Local Government Finance

Part of the debate – in the House of Commons at 5:55 pm on 5th February 2019.

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Photo of Clive Betts Clive Betts Chair, Housing, Communities and Local Government Committee 5:55 pm, 5th February 2019

That is quite a good record. If the hon. Gentleman looks back, he will find that one of the problems was the lack of regulation of financial institutions, but the Conservatives criticised Labour for regulating too strongly throughout that period.

I will try to be charitable to the Government by saying that I can welcome some elements of the spending review, including an extra £650 million for social care. However, that has to be set against the LGA’s analysis of a £1 billion deficit in both children’s and adult social care, which will rise to £3 billion for each in 2025. I can welcome the fact that the spending power of councils as a whole will not fall in real terms—there is a 2.8% increase in cash terms—but that is spread differently across various authorities, and is cushioned by increases in council tax. Those increases bring in more money in richer areas, of course, and those are the areas that have received the smallest cuts to their grants since 2010. Those two things do not sit well together.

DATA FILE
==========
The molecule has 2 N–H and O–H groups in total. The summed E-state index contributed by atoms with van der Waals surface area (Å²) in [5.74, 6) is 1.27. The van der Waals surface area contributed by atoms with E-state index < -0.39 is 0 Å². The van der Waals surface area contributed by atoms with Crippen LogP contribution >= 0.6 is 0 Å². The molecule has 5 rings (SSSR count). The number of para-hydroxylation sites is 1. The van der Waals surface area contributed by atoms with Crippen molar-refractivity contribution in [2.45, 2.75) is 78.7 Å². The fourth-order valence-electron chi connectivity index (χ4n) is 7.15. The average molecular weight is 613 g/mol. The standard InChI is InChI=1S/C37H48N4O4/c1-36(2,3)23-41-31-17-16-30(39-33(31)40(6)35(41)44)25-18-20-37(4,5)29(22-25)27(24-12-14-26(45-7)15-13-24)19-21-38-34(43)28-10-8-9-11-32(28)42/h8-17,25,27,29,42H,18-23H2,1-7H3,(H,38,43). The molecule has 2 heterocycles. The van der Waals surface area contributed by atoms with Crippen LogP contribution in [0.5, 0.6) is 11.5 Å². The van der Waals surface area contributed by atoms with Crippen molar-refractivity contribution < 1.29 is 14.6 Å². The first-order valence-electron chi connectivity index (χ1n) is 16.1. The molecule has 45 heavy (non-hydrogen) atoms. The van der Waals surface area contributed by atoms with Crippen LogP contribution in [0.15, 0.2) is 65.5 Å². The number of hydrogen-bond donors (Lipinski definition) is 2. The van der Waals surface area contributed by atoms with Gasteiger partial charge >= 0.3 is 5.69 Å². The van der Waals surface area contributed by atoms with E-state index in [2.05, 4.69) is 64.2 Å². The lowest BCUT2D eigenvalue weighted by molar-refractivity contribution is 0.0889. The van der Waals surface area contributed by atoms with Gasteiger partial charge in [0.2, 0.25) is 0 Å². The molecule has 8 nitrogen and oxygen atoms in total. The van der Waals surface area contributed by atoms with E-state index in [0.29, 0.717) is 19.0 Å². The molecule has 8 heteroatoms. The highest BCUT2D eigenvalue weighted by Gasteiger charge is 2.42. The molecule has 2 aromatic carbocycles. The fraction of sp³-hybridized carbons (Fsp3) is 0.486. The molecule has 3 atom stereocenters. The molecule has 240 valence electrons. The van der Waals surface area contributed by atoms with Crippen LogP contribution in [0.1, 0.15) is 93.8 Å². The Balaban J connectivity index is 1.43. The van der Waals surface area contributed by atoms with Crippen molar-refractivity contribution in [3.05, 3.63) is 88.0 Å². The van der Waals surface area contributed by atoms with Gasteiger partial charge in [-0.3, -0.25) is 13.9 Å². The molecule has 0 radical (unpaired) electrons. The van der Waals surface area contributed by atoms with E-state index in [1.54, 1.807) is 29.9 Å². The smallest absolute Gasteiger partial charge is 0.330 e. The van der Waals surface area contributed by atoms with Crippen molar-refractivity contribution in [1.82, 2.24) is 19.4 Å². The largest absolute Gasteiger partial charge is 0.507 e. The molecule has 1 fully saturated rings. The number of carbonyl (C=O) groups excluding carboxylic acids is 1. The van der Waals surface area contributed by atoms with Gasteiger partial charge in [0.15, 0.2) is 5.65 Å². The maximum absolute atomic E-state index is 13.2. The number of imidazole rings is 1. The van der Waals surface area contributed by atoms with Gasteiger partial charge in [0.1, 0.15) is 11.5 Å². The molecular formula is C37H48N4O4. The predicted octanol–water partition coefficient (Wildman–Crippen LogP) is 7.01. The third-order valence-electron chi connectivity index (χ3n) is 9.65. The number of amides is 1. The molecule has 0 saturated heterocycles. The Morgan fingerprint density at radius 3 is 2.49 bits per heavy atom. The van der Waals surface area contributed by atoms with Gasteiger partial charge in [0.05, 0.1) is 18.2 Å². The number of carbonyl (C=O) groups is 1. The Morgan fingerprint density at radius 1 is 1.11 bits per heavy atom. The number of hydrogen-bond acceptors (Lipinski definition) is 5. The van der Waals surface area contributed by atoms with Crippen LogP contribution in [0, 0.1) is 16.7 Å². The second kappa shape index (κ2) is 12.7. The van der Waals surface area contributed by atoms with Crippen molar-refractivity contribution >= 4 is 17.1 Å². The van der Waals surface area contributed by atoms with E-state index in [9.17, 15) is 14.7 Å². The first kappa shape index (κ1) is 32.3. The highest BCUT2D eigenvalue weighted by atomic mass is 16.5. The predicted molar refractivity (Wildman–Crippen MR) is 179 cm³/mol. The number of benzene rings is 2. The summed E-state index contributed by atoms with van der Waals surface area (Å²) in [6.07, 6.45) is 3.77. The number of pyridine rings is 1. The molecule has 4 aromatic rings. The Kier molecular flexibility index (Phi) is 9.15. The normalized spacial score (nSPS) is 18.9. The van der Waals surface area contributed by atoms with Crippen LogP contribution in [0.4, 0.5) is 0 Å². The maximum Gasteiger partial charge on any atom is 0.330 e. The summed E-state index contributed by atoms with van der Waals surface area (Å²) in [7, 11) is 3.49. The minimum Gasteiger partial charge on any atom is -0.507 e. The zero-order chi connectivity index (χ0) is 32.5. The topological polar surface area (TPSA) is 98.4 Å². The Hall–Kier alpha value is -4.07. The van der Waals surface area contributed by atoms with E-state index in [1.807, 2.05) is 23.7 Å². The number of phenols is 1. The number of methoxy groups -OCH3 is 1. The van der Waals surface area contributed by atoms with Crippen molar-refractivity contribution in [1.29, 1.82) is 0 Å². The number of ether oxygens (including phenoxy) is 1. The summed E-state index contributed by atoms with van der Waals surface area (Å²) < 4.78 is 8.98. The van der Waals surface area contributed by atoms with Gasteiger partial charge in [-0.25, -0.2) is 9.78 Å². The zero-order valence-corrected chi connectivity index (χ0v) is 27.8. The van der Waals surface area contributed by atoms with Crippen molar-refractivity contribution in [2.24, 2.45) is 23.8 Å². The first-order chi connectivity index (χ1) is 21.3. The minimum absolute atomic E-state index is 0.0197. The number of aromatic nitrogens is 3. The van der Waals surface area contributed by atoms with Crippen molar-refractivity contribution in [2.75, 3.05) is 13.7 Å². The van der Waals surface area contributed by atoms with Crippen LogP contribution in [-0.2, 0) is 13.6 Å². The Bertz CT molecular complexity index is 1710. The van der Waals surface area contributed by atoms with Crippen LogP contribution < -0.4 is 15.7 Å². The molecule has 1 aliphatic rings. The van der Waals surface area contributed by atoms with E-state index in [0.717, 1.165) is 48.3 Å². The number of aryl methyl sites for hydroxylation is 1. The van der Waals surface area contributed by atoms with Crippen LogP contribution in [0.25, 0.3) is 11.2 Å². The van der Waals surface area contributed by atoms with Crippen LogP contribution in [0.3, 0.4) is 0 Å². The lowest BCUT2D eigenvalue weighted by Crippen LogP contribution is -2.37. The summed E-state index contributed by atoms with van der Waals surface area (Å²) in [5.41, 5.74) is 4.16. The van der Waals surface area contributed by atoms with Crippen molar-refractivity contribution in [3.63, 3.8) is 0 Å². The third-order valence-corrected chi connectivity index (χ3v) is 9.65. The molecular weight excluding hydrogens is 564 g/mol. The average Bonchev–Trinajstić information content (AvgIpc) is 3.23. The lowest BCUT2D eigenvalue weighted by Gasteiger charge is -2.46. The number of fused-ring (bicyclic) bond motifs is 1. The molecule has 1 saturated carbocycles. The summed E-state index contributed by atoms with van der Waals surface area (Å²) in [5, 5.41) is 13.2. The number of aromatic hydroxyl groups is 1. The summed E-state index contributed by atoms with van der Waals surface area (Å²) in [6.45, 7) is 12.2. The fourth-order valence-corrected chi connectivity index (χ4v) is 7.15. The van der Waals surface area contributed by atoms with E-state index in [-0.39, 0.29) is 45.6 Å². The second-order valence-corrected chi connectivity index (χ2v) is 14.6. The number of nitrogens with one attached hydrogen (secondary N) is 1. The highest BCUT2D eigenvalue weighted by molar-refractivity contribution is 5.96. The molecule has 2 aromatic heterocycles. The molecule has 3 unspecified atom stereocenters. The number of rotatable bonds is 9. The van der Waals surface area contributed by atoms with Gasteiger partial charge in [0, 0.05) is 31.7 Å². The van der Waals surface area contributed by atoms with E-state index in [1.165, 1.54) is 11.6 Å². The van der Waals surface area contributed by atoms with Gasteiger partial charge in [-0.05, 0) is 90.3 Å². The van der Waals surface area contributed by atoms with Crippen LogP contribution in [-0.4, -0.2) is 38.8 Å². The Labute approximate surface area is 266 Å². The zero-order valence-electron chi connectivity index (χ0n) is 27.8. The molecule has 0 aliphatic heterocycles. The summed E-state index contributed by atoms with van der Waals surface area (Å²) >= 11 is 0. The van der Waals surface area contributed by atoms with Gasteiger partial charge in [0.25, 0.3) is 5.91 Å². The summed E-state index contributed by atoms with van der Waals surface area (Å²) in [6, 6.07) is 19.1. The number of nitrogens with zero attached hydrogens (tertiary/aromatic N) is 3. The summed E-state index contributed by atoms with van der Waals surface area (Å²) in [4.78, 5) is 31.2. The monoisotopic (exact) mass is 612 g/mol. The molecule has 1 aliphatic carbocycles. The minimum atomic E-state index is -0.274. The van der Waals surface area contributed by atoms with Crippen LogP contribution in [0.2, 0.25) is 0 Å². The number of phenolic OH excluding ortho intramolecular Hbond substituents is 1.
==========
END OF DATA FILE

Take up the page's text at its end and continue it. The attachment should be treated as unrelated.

Sheffield has seen a 50% cut in grants since 2010 and major cuts to services. Social care services for both children and adults overspent by £15 million last year and will do so again this year. This is not a local authority out of financial control. It has not yet used its reserves, but next year, for the first time, it is planning to do so. Of course, that can be done for only a limited number of years. Many authorities across the political spectrum are in the same position.

Care is very important, but there are other services to consider. Sheffield and most authorities have done the right thing by concentrating on care, because they have statutory responsibilities to the elderly, children in care and people with disabilities, but National Audit Office figures for cuts to other services since 2010 show that private sector housing has been cut by 60%, that traffic management and road safety has been cut by 60%, that recreation and sport has been cut by 50%, that libraries have been cut by 30%, and that planning and development has been cut by 50%. Those cuts are hitting communities. In the end, it is not councils that are hit by such cuts; it is communities. It has happened in my city, where libraries are having to be staffed by volunteers, grass-cutting is done less often and private sector housing officers are not sufficient to bring selective licensing on the scale that we would like. There are cuts to funding for road safety, with bus routes scrapped, and children’s centres and youth centres closed. That is happening in the constituencies and local authorities of Conservative Members, too. What worries me is that as most people do not have family members in care, they see the other council services: parks, buses, libraries, road maintenance and refuse collection. Those are the services that matter to them, but they are the services that are subject to the biggest cuts of all.